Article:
In a medieval European counting house, a checkered cloth would be placed on a table, and markers moved around on it according to certain rules, as an aid to calculating sums of money.
It was designed to calculate astronomical positions.
The Roman abacus was developed from devices used in Babylonia as early as 2400 BC.
Since then, many other forms of reckoning boards or tables have been invented.
More sophisticated electrical machines did specialized analog calculations in the early 20th century.
The first digital electronic calculating machines were developed during World War II.
This includes simple special purpose devices like microwave ovens and remote controls, factory devices such as industrial robots and computer assisted design, but also in general purpose devices like personal computers and mobile devices such as smartphones.
The earliest counting device was probably a form of tally stick.Peripheral devices allow information to be retrieved from an external source and they enable the result of operations to be saved and retrieved.According to the Oxford English Dictionary, the first known use of the word "computer" was in 1613 in a book called The Yong Mans Gleanings by English writer Richard Braithwait: "I haue [sic] read the truest computer of Times, and the best Arithmetician that euer [sic] breathed, and he reduceth thy dayes into a short number." This usage of the term referred to a person who carried out calculations or computations.Later record keeping aids throughout the Fertile Crescent included calculi (clay spheres, cones, etc.) which represented counts of items, probably livestock or grains, sealed in hollow unbaked clay containers.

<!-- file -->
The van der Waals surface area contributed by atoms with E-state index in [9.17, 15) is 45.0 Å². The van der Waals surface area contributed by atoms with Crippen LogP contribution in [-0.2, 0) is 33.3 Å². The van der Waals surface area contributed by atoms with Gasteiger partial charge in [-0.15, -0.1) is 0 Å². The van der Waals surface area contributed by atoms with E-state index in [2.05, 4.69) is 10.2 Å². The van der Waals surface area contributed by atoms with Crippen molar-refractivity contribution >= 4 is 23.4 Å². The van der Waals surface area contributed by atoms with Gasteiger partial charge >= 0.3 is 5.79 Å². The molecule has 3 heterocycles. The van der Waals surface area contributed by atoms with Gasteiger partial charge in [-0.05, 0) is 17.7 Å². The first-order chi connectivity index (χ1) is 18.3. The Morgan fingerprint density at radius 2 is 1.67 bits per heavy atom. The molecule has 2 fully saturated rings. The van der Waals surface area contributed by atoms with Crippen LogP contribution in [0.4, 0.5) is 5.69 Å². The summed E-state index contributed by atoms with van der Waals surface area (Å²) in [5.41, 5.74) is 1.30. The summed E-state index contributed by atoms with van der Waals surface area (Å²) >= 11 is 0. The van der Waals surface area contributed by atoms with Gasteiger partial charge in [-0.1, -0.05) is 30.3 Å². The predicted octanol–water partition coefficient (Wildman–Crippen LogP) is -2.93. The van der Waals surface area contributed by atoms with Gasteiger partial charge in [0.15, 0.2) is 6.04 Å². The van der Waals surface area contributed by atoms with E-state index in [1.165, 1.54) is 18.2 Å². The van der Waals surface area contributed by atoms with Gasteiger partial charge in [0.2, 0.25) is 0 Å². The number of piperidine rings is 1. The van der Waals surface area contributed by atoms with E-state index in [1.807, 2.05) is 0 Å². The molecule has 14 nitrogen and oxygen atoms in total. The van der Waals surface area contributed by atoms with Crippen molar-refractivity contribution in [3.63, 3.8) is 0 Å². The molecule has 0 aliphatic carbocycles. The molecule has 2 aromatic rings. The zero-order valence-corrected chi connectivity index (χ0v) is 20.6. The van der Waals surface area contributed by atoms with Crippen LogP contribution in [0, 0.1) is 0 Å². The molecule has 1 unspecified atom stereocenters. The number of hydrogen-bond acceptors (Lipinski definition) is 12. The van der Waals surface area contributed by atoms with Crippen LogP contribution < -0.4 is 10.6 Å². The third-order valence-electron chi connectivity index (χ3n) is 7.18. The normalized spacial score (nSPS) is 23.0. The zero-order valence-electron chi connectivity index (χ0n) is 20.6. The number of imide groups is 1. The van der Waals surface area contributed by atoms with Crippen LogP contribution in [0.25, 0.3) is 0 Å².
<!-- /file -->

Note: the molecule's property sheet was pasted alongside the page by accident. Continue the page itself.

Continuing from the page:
The abacus was initially used for arithmetic tasks.The ability of computers to follow generalized sets of operations, called programs, enables them to perform an extremely wide range of tasks.